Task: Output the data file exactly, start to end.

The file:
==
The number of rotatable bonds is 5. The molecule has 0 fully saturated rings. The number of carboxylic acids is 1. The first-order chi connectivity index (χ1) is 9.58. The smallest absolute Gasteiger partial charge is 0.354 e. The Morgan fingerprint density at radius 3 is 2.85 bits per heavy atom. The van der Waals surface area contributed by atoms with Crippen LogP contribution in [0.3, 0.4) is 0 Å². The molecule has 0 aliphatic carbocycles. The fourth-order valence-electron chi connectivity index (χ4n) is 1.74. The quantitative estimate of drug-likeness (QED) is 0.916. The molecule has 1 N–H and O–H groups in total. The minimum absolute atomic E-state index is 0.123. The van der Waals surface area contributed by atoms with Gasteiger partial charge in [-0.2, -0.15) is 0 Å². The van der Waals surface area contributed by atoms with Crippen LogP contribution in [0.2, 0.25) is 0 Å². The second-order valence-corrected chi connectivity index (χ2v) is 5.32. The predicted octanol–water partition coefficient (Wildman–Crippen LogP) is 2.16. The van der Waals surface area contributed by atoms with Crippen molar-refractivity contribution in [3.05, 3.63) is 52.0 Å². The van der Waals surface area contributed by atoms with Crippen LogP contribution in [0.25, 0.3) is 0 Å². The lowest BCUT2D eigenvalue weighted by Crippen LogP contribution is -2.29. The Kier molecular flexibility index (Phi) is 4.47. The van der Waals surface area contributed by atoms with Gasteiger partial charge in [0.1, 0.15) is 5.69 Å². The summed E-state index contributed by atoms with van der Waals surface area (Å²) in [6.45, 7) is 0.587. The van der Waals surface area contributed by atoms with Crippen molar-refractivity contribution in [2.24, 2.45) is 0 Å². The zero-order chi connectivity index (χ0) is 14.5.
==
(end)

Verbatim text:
The number of rotatable bonds is 5. The molecule has 0 fully saturated rings. The number of carboxylic acids is 1. The first-order chi connectivity index (χ1) is 9.58. The smallest absolute Gasteiger partial charge is 0.354 e. The Morgan fingerprint density at radius 3 is 2.85 bits per heavy atom. The van der Waals surface area contributed by atoms with Crippen LogP contribution in [0.3, 0.4) is 0 Å². The molecule has 0 aliphatic carbocycles. The fourth-order valence-electron chi connectivity index (χ4n) is 1.74. The quantitative estimate of drug-likeness (QED) is 0.916. The molecule has 1 N–H and O–H groups in total. The minimum absolute atomic E-state index is 0.123. The van der Waals surface area contributed by atoms with Gasteiger partial charge in [-0.2, -0.15) is 0 Å². The van der Waals surface area contributed by atoms with Crippen LogP contribution in [0.2, 0.25) is 0 Å². The second-order valence-corrected chi connectivity index (χ2v) is 5.32. The predicted octanol–water partition coefficient (Wildman–Crippen LogP) is 2.16. The van der Waals surface area contributed by atoms with Crippen molar-refractivity contribution in [3.05, 3.63) is 52.0 Å². The van der Waals surface area contributed by atoms with Crippen LogP contribution in [0.25, 0.3) is 0 Å². The lowest BCUT2D eigenvalue weighted by Crippen LogP contribution is -2.29. The Kier molecular flexibility index (Phi) is 4.47. The van der Waals surface area contributed by atoms with Gasteiger partial charge in [0.1, 0.15) is 5.69 Å². The summed E-state index contributed by atoms with van der Waals surface area (Å²) in [6.45, 7) is 0.587. The van der Waals surface area contributed by atoms with Crippen molar-refractivity contribution in [2.24, 2.45) is 0 Å². The zero-order chi connectivity index (χ0) is 14.5.